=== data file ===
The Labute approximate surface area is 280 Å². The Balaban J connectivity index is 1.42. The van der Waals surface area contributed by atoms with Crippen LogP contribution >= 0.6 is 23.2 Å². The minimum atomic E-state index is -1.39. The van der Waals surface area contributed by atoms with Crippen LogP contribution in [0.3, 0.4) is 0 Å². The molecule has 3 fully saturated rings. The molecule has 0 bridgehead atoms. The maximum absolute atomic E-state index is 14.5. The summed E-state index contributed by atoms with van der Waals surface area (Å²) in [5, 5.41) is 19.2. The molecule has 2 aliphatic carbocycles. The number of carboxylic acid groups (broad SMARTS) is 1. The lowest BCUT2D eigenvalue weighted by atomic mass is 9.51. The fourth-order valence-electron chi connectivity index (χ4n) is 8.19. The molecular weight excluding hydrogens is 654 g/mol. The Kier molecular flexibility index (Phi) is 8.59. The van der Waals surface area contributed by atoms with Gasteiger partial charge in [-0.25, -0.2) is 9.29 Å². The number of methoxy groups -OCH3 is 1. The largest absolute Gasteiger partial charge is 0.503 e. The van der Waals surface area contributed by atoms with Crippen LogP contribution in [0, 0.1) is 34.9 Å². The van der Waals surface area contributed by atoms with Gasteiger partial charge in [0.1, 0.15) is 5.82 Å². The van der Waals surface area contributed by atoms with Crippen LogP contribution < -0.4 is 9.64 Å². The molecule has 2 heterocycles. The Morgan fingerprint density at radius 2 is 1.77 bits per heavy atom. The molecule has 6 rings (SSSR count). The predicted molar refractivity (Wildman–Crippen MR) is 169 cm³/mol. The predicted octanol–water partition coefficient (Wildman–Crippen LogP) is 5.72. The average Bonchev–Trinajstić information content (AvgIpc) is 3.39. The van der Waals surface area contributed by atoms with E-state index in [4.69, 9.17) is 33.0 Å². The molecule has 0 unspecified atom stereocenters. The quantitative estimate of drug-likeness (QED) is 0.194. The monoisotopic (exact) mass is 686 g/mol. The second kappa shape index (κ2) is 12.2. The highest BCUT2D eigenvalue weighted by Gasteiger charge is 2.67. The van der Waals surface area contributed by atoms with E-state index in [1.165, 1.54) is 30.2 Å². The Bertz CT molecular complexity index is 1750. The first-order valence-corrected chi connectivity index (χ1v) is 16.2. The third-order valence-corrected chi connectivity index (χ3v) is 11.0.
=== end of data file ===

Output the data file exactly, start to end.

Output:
The Labute approximate surface area is 280 Å². The Balaban J connectivity index is 1.42. The van der Waals surface area contributed by atoms with Crippen LogP contribution >= 0.6 is 23.2 Å². The minimum atomic E-state index is -1.39. The van der Waals surface area contributed by atoms with Crippen LogP contribution in [0.3, 0.4) is 0 Å². The molecule has 3 fully saturated rings. The molecule has 0 bridgehead atoms. The maximum absolute atomic E-state index is 14.5. The summed E-state index contributed by atoms with van der Waals surface area (Å²) in [5, 5.41) is 19.2. The molecule has 2 aliphatic carbocycles. The number of carboxylic acid groups (broad SMARTS) is 1. The lowest BCUT2D eigenvalue weighted by atomic mass is 9.51. The fourth-order valence-electron chi connectivity index (χ4n) is 8.19. The molecular weight excluding hydrogens is 654 g/mol. The Kier molecular flexibility index (Phi) is 8.59. The van der Waals surface area contributed by atoms with Gasteiger partial charge in [-0.25, -0.2) is 9.29 Å². The number of methoxy groups -OCH3 is 1. The largest absolute Gasteiger partial charge is 0.503 e. The van der Waals surface area contributed by atoms with Crippen LogP contribution in [0, 0.1) is 34.9 Å². The van der Waals surface area contributed by atoms with Gasteiger partial charge in [0.1, 0.15) is 5.82 Å². The van der Waals surface area contributed by atoms with Crippen LogP contribution < -0.4 is 9.64 Å². The molecule has 2 heterocycles. The Morgan fingerprint density at radius 2 is 1.77 bits per heavy atom. The molecule has 6 rings (SSSR count). The predicted molar refractivity (Wildman–Crippen MR) is 169 cm³/mol. The predicted octanol–water partition coefficient (Wildman–Crippen LogP) is 5.72. The average Bonchev–Trinajstić information content (AvgIpc) is 3.39. The van der Waals surface area contributed by atoms with E-state index in [4.69, 9.17) is 33.0 Å². The molecule has 0 unspecified atom stereocenters. The quantitative estimate of drug-likeness (QED) is 0.194. The monoisotopic (exact) mass is 686 g/mol. The second kappa shape index (κ2) is 12.2. The highest BCUT2D eigenvalue weighted by Gasteiger charge is 2.67. The van der Waals surface area contributed by atoms with E-state index in [1.165, 1.54) is 30.2 Å². The Bertz CT molecular complexity index is 1750. The first-order valence-corrected chi connectivity index (χ1v) is 16.2. The third-order valence-corrected chi connectivity index (χ3v) is 11.0.